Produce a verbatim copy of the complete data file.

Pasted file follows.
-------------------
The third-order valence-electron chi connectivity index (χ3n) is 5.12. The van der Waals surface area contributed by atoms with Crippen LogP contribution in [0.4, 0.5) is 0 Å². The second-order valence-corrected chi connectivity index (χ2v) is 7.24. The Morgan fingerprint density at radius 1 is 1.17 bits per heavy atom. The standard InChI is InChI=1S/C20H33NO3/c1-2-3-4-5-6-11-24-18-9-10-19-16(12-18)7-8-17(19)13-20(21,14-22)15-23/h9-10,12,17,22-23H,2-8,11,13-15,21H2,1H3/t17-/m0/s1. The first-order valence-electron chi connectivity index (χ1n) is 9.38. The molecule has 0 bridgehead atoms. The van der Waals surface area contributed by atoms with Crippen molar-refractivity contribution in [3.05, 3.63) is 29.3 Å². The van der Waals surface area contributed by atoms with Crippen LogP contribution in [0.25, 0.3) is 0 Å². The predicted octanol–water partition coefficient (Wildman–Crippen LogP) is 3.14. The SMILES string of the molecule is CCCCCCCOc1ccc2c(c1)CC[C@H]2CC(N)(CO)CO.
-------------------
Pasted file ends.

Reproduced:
The third-order valence-electron chi connectivity index (χ3n) is 5.12. The van der Waals surface area contributed by atoms with Crippen LogP contribution in [0.4, 0.5) is 0 Å². The second-order valence-corrected chi connectivity index (χ2v) is 7.24. The Morgan fingerprint density at radius 1 is 1.17 bits per heavy atom. The standard InChI is InChI=1S/C20H33NO3/c1-2-3-4-5-6-11-24-18-9-10-19-16(12-18)7-8-17(19)13-20(21,14-22)15-23/h9-10,12,17,22-23H,2-8,11,13-15,21H2,1H3/t17-/m0/s1. The first-order valence-electron chi connectivity index (χ1n) is 9.38. The molecule has 0 bridgehead atoms. The van der Waals surface area contributed by atoms with Crippen molar-refractivity contribution in [3.05, 3.63) is 29.3 Å². The van der Waals surface area contributed by atoms with Crippen LogP contribution in [0.25, 0.3) is 0 Å². The predicted octanol–water partition coefficient (Wildman–Crippen LogP) is 3.14. The SMILES string of the molecule is CCCCCCCOc1ccc2c(c1)CC[C@H]2CC(N)(CO)CO.